Just across the Mekong, Nakhon Phanom in Thailand has an airport with a couple of daily flights to/from Bangkok.
Tha Khaek's main bus terminal is on Route 13, 850 metres south of the intersection with Route 12. It’s mostly served by local buses, the wait-until-full, share-the-seat, chicken-bus variety that chugs at a snail’s pace stopping to drop off and pick up every five minutes. There are regular departures to points north and south. An alternate gamble, you can stand in front of the bus station on Route 13 and try catching a decent bus headed north to Vientiane, south to Pakse—they can drop you off at any destination along the highway. The Vientiane or Pakse bound buses tend to be faster and more comfortable. Air-con buses are only a few dollars more than local buses.
Bus tickets can’t be bought in advance, but we advise to confirm the bus schedule the day before or the morning of, especially for Vietnam bound buses which are run by private companies. Ask at the window; do not rely on the schedule posted on signs.
A tuk tuk ride from town should cost no more than 20,000 kip, but we experienced stubborn negotiations from the drivers at the bus station. The sleeping bus between Vientiane-Pakse arrives in Tha Khaek in the middle of the night. A tuk tuk to town will cost more as your hands are tied. Try for 30,000 kip.
Destinations within Laos
Attapeu: local bus departs at 15:00, 16:00, 23:00. Costs 90,000 kip. Sleeping bus departs at 01:00. Costs 140,000 kip.
Paksan: take Vientiane bus. Costs 50,000 kip.?Pakse: local bus departs 10:30, 12:00. Costs 60,000 kip and takes 7 hrs. Air-con bus departs at 08:30, 01:30. Costs 70,000 kip and takes 6 hrs.
Salavan: local bus departs 23:00. Costs 90,000 kip. Sleeping bus departs at 01:00. Costs 140,000 kip.
Savannakhet: departs at 10:30, 12:00, 13:00, 14:00. 15:00. Costs 30,000 kip.
Sekong: local bus departs at 23:30. Costs 80,000 kip. Sleeping bus at 01:00. Costs 130,000 kip.
Vientiane: regular departures from 05:30-24:00. Costs 60,000 kip and takes 8 hrs. VIP bus departs at 09:15. Costs 80,000 kip and takes 7 hrs.
Xieng Khouane: departs at 13:30. Costs 130,000 kip. Slow bus, advisable to go to Paksan and take bus from there.
Buses to Thailand
Nakhon Phanom/Thai-Lao Friendship Bridge 3: departs the bus station every 60 to 90 minutes (in each direction) from 07:00-17:00. You can flag down the bus anywhere along Route 13. Mon-Fri costs 18,000 kip, Sat-Sun costs 20,000 kip and takes about 90 minutes (30 minutes of which covers border formalities). Even if you arrive to the border by tuk tuk, you’ll still need to wait and use this bus to cross the bridge.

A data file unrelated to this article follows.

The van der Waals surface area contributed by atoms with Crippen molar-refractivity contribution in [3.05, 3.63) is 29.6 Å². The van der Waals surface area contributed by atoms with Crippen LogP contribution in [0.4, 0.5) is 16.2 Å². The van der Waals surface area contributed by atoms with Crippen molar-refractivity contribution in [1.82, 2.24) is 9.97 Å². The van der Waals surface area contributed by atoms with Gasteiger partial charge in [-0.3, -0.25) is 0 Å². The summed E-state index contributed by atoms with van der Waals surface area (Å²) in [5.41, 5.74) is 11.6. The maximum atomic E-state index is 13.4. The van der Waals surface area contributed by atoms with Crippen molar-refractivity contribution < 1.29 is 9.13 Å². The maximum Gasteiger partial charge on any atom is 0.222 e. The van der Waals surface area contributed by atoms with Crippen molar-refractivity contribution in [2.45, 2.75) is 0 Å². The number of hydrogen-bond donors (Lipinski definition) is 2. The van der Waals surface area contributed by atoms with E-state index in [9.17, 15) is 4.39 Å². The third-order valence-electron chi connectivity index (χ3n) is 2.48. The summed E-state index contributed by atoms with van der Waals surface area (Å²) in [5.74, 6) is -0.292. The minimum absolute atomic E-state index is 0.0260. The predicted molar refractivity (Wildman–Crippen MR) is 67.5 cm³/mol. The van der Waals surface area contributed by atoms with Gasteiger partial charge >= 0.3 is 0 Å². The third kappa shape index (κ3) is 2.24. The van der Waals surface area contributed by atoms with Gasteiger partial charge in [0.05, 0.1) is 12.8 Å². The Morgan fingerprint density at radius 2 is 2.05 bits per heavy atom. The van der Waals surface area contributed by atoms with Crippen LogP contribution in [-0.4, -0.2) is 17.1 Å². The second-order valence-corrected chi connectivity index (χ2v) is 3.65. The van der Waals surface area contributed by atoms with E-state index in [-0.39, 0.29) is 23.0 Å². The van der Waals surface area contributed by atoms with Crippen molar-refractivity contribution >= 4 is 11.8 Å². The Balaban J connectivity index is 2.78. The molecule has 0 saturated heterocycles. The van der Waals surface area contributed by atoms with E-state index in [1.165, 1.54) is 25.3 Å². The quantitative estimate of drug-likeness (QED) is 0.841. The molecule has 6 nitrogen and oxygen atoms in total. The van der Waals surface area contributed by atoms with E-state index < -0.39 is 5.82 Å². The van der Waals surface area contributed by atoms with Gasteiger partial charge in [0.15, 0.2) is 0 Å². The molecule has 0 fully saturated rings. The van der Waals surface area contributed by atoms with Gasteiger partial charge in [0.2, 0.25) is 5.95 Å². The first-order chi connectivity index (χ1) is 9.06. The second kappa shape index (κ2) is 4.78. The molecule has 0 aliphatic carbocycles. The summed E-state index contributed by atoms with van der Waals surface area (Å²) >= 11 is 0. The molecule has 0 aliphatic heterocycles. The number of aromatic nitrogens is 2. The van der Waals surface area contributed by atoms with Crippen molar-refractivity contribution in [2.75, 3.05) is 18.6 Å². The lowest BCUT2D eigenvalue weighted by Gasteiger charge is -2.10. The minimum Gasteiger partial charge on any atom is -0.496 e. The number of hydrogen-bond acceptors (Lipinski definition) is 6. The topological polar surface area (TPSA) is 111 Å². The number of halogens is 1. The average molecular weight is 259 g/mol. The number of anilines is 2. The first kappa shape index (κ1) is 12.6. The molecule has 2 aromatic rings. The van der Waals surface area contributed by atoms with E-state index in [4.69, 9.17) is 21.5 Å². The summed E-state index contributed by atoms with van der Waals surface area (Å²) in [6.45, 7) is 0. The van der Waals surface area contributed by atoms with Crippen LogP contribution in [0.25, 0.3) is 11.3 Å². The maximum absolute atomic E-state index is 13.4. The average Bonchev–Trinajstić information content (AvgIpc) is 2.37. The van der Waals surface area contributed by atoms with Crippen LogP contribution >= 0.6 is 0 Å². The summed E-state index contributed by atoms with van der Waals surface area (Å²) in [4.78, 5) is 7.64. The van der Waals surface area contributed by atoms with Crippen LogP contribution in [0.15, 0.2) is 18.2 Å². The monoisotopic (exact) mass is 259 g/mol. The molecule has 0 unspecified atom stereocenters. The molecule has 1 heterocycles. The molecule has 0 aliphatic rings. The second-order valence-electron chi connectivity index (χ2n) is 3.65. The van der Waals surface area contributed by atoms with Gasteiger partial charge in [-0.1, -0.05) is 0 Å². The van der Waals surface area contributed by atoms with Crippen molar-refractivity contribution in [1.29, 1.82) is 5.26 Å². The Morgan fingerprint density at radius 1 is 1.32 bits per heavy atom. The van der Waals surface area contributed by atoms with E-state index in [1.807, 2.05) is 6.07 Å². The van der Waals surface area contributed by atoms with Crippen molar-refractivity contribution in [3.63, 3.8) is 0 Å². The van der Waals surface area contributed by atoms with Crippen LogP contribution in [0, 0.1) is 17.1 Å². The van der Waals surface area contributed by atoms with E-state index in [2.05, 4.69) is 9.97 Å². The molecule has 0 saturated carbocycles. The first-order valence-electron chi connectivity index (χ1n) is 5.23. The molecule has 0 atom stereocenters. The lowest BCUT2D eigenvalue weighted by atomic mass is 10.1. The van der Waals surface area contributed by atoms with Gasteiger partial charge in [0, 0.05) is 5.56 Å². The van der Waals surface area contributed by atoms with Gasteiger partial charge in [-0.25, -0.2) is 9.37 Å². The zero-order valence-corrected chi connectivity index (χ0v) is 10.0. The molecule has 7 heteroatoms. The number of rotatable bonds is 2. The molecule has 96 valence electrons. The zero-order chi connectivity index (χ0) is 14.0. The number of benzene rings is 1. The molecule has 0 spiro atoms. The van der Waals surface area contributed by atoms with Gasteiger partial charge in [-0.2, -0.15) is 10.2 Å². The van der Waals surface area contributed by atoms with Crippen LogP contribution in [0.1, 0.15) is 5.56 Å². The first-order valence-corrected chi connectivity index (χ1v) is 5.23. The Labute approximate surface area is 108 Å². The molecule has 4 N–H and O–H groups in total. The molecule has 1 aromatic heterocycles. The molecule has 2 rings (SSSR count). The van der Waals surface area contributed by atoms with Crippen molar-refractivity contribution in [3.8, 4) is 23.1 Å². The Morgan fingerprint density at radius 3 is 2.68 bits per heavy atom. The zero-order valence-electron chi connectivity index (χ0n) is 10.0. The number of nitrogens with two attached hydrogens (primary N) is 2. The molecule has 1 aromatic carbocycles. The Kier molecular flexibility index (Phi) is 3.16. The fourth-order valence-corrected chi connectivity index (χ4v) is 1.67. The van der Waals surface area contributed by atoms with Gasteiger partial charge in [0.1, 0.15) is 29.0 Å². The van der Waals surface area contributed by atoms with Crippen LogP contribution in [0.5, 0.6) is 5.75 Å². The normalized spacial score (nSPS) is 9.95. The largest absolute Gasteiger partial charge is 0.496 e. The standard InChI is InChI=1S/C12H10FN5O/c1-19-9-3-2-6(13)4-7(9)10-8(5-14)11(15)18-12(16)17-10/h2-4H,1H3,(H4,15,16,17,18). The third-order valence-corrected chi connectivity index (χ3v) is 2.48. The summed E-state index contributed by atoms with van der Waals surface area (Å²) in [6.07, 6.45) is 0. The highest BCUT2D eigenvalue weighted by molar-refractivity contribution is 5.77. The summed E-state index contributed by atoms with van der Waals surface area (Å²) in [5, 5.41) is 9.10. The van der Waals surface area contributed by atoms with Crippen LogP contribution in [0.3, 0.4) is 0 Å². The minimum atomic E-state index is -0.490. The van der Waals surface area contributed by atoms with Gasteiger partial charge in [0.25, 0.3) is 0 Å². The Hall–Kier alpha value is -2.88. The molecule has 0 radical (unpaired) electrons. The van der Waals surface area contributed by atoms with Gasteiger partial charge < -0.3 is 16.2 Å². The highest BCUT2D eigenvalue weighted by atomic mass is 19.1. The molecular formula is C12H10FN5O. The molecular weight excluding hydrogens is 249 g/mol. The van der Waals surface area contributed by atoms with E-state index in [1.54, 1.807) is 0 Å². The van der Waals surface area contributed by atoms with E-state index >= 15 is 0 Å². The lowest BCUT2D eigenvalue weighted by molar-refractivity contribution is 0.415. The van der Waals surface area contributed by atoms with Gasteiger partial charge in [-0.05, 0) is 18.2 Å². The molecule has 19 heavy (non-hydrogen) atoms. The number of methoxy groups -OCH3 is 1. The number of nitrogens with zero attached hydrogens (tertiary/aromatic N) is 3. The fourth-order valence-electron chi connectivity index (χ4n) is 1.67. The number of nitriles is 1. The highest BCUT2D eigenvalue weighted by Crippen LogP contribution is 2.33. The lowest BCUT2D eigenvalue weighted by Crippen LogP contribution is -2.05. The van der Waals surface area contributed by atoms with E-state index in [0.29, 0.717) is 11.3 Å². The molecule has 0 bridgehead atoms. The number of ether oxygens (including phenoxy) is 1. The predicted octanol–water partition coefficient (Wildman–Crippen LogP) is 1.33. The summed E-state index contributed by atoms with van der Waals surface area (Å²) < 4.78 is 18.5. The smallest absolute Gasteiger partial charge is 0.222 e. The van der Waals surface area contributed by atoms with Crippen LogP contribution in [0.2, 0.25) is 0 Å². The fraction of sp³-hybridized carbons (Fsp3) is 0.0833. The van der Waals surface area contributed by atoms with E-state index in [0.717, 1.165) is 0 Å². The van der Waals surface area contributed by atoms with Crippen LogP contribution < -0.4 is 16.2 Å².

Buses to Vietnam
Reconfirm the schedule a day in advance.
Dong Hoi: departs Monday, Wednesday, Friday, Saturday at 06:00. Takes 10 hours.
Hanoi: possibly departs on Tuesday, Thursday, Saturday at 13:00. Costs 170,000 kip and takes 17 hrs.
Ha Tinh: departs Monday, Wednesday, Friday, Sunday at 09:00, 10:00, 11:00.
Hue: departs Monday, Wednesday, Thursday, Saturday at 07:00. Costs 90,000 kip and takes 17 hrs.
Vinh: departs daily at 09:00, 10:00, 11:00.
Savannakhet has buses to Da Nang or more frequent departures to Vietnam.
The songthaew station is located about 100 metres south of the roundabout/km-2 market, with songthaews and small local buses for everywhere else such as destinations along Route 12, Route 8 and Route 1E, Mahaxai, Nakai, Lak Xao, Na Hin and so on. Rates are reasonable. Sample prices: Na Hin 50,000 kip, Mahaxay 25,000 kip.
The ferry across the Mekong river to Thailand is not available to foreigners.
It would be great to get around Tha Khaek’s flat, leisurely roads by bicycle—if you can find one. Rentals are scarce and generally of poor quality. Wang Wang’s Rental has a few bicycles for 20,000 kip a day. Green Discovery charges an outrageous 85,000 kip for a mountain bike in terrible condition.
Motorbike rentals are the big business with the vast majority of backpackers choosing to do the Tha Khaek loop or day trips independently. The two big rental shops are Chinese-owned Wang Wang’s, located in the town square by the river, and Mr Ku’s, in-house at Thakek Travel Lodge. Legendary Mr Ku had a hand in putting the loop on the map, so to speak. He has hand drawn maps, great English and a helpful demeanour. Stay at the lodge and it makes sense to rent from there.
Wang Wang’s, located at the river across from Inthira Hotel, has an enormous fleet, and it’s not uncommon for most of it to be rented out by the end of the morning. If doing the loop or any multi-day trip, it’s not a bad idea to go to the shop the evening before or earlier in the morning to secure a bike in good condition and with low kilometres. The shop can be chaotic so you’ll need time to get in then on your way. It’s the cheapest deal in town: semi-automatics cost 55,000-70,000 kip per day, depending on cc. Automatics cost 90,000 kip a day.
Beside Wang Wang’s is German-owned Mad Monkey Motorbike which only have automatics for 100,000 kip a day and serious off-road bikes, 250,000 to 300,000 kip per day.
A passport is usually required as a deposit. Check the motorbike to the best of your ability before you depart. Though the loop is all sealed roads now, the bikes still take an absolute beating. Check the brakes, lights, signal, photograph any existing damage and the contract. Don’t rent a Chinese-brand motorbike, wear a helmet, have travel insurance... see our Tha Khaek Loop guide for tips on motorbiking.